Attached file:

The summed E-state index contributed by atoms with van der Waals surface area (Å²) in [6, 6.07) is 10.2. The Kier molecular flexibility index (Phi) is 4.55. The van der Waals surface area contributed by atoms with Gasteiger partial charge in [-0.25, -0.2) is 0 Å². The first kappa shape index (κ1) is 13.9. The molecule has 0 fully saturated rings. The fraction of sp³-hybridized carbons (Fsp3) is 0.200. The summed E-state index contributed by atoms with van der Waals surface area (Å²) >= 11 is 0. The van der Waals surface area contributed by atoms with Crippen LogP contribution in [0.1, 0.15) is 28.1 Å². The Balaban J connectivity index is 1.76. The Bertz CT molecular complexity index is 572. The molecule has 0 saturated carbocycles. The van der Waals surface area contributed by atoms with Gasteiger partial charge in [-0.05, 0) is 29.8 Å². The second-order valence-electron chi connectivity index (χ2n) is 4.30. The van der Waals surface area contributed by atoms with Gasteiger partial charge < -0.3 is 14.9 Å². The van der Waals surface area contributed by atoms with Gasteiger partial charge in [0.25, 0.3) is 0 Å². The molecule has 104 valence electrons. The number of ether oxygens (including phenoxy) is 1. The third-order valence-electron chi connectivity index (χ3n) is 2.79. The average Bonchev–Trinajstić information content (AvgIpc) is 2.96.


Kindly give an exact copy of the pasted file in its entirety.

The summed E-state index contributed by atoms with van der Waals surface area (Å²) in [6, 6.07) is 10.2. The Kier molecular flexibility index (Phi) is 4.55. The van der Waals surface area contributed by atoms with Gasteiger partial charge in [-0.25, -0.2) is 0 Å². The first kappa shape index (κ1) is 13.9. The molecule has 0 fully saturated rings. The fraction of sp³-hybridized carbons (Fsp3) is 0.200. The summed E-state index contributed by atoms with van der Waals surface area (Å²) >= 11 is 0. The van der Waals surface area contributed by atoms with Crippen LogP contribution in [0.1, 0.15) is 28.1 Å². The Balaban J connectivity index is 1.76. The Bertz CT molecular complexity index is 572. The molecule has 0 saturated carbocycles. The van der Waals surface area contributed by atoms with Gasteiger partial charge in [-0.05, 0) is 29.8 Å². The second-order valence-electron chi connectivity index (χ2n) is 4.30. The van der Waals surface area contributed by atoms with Gasteiger partial charge < -0.3 is 14.9 Å². The van der Waals surface area contributed by atoms with Gasteiger partial charge in [0.25, 0.3) is 0 Å². The molecule has 104 valence electrons. The number of ether oxygens (including phenoxy) is 1. The third-order valence-electron chi connectivity index (χ3n) is 2.79. The average Bonchev–Trinajstić information content (AvgIpc) is 2.96.